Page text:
This is The Perfect RIA, in case you didn’t know. Bringing you all the strategies to help your business grow. Are you happy? Are you satisfied? Are you hanging on the edge of your seat? Sit back and listen in while you feel the beat. Another myth bites the dust…
Matthew Jarvis: Hello everyone. Welcome to another episode of the perfect RIA podcast. I’m your cohost, Matthew Jarvis. And my good cohost Micah Shilanski has already died from the coronavirus, so he has not died from the coronavirus. Micah, how are you today buddy?
Micah Shilanski: I’m doing good up here in Alaska. No infections just yet. Even though we keep getting these planes full of people that are, but no, we’re doing pretty good. And you’re in the hot spot, right? So, which is good. I’m going to take over The Perfect RIA, and I figure in like two weeks, after your quarantine and Jackie kicks you out of the house. It’s a good planning.
Matthew Jarvis: Yeah. Yeah. Well, they say Seattle is the epicenter of the Corona panic. So like every business has shut down, my kid’s school is shut down. Even though no one has the virus, but in any way.
Micah Shilanski: Did you get a refund on … you do private school, so how does that work out?
Matthew Jarvis: I did ask for a refund so they shut down my kid’s private school that we pay a lot of money for. And so I emailed the the headmaster and I said, “The health department told you not to shut down and yet you shut down anyway. And as a parent who believes in science, I’m asking for a refund for this day’s tuition.” So we’ll see how that goes.
Micah Shilanski: Okay, perfect. I think it’s a fair question.
Matthew Jarvis: I think it is. I think it is. Well, all ranting on the Coronavirus aside, definitely the Coronavirus or, and I want you to substitute for the TPR nation, the Corona virus with apocalypse dujour, Nick Murray likes to say. Whatever panic rolls down the pipe next, you need to be ready to address that issue with clients. Because panics like this, it’s really an opportunity, and I hate to say that because that’s a bit of kind of an overused cliche, right? Never wasted crises. But it’s a time to figure out which clients are not a 100% confident in your plan, right? Which clients are saying, “Hey Mike, I told you I was confident in the plan, but now that there’s this hiccup, I’m actually pretty nervous about this.”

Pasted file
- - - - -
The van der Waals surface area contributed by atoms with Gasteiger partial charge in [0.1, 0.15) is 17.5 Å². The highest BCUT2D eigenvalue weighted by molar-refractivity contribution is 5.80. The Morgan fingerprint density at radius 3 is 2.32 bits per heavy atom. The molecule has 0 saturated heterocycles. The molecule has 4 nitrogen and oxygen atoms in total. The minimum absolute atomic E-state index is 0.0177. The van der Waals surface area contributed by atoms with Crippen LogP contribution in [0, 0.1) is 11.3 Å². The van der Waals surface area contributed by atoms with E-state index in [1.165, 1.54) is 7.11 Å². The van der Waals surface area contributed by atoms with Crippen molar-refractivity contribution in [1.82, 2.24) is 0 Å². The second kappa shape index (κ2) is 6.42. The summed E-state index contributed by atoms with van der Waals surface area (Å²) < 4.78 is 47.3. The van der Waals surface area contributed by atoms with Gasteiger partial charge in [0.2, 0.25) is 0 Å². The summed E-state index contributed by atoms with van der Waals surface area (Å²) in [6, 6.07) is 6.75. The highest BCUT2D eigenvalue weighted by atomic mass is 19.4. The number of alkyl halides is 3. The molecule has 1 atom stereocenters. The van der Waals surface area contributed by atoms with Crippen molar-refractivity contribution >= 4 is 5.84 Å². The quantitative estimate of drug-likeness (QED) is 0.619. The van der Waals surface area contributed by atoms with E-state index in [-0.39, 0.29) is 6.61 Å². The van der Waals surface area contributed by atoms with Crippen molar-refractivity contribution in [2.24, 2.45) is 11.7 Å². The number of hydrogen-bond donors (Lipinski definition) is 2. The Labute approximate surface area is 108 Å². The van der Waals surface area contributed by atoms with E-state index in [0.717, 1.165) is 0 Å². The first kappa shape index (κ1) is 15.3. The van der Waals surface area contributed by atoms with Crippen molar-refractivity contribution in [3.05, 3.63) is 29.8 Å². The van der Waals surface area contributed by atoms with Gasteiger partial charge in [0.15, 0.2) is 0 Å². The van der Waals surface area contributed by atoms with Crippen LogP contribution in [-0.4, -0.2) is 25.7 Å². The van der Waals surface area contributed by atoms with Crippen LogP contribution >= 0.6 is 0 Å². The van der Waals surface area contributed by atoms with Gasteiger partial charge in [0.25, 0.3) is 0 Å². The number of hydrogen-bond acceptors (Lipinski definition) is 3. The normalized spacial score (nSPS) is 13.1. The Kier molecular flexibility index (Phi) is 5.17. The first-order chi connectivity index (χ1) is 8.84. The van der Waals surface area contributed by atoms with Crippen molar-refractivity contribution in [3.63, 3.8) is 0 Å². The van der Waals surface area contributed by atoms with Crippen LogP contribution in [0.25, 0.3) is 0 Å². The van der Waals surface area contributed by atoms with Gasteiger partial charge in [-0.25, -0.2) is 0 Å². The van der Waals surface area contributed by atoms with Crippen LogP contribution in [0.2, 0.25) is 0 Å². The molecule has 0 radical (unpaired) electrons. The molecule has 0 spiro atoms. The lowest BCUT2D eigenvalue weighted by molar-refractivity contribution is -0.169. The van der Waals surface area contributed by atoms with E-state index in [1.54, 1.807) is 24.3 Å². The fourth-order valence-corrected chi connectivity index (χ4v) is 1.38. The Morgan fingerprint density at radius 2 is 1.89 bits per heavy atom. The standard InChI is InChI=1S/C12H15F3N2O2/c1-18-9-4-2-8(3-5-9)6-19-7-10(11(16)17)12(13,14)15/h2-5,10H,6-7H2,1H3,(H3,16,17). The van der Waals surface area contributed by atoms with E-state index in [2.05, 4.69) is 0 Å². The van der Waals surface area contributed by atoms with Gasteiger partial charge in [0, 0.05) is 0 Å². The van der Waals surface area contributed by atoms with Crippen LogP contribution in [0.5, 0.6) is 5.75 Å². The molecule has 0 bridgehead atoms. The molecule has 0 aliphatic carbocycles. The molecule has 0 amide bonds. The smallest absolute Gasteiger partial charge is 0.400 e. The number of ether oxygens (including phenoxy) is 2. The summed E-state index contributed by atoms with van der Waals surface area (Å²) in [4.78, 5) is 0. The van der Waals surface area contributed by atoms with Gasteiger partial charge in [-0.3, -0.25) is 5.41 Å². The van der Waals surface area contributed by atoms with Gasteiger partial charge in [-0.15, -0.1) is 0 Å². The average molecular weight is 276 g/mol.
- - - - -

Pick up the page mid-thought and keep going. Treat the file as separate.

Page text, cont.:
Micah Shilanski: I think that’s a really great point to highlight from that. Now keep in mind this doesn’t mean you a bad job planning and this means you did a bad job communicating it. Just take some ownership inside of this and really understand this. With this particular client, I need to pivot the way I’m articulating something. I need to change something with this client because I know they’re worried about X, that’s going to be there. And we’re going to go through some examples that both Jarvis and I have had this last week or so talking about concerns about this and what are some some best things that you should do.
Micah Shilanski: But one of the things that I think is out there is, not arguing with your clients about what’s causing the market volatility. Yes, none of us really know to be quite Frank, there’s a lot of talk right now that has nothing to do with the virus. It’s actually about political and who the front rotors are and some of the democratic side and what issues that’s going to have. And again, not getting political here, but we could spin this any direction we want to spin this, that’s not the point of the conversation. The point of the conversation with clients is to help them understand the longterm strategy to make sure they’re committed to it.